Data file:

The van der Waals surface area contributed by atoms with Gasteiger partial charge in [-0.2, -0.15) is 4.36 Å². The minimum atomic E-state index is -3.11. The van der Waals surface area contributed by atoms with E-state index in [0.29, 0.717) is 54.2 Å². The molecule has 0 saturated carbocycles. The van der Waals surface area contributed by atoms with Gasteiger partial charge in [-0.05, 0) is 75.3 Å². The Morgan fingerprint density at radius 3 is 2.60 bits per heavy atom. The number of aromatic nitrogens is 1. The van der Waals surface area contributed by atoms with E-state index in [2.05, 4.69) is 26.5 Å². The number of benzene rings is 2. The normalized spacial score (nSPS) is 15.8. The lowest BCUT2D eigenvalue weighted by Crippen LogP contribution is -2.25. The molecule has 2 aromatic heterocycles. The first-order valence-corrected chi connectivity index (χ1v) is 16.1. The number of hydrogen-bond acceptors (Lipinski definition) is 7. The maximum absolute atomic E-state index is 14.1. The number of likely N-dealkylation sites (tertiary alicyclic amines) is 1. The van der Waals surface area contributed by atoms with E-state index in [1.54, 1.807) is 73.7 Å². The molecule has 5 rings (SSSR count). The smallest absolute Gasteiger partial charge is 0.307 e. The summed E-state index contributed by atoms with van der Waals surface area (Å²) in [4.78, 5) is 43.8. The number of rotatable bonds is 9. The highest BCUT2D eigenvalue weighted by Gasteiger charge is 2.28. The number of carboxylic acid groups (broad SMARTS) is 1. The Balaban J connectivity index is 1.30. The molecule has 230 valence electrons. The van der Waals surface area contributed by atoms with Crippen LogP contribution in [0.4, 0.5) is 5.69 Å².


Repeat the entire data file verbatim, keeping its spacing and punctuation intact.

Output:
The van der Waals surface area contributed by atoms with Gasteiger partial charge in [-0.2, -0.15) is 4.36 Å². The minimum atomic E-state index is -3.11. The van der Waals surface area contributed by atoms with E-state index in [0.29, 0.717) is 54.2 Å². The molecule has 0 saturated carbocycles. The van der Waals surface area contributed by atoms with Gasteiger partial charge in [-0.05, 0) is 75.3 Å². The Morgan fingerprint density at radius 3 is 2.60 bits per heavy atom. The number of aromatic nitrogens is 1. The van der Waals surface area contributed by atoms with E-state index in [2.05, 4.69) is 26.5 Å². The number of benzene rings is 2. The normalized spacial score (nSPS) is 15.8. The lowest BCUT2D eigenvalue weighted by Crippen LogP contribution is -2.25. The molecule has 2 aromatic heterocycles. The first-order valence-corrected chi connectivity index (χ1v) is 16.1. The number of hydrogen-bond acceptors (Lipinski definition) is 7. The maximum absolute atomic E-state index is 14.1. The number of likely N-dealkylation sites (tertiary alicyclic amines) is 1. The van der Waals surface area contributed by atoms with E-state index in [1.54, 1.807) is 73.7 Å². The molecule has 5 rings (SSSR count). The smallest absolute Gasteiger partial charge is 0.307 e. The summed E-state index contributed by atoms with van der Waals surface area (Å²) in [4.78, 5) is 43.8. The number of rotatable bonds is 9. The highest BCUT2D eigenvalue weighted by Gasteiger charge is 2.28. The number of carboxylic acid groups (broad SMARTS) is 1. The Balaban J connectivity index is 1.30. The molecule has 230 valence electrons. The van der Waals surface area contributed by atoms with Crippen LogP contribution in [0.4, 0.5) is 5.69 Å².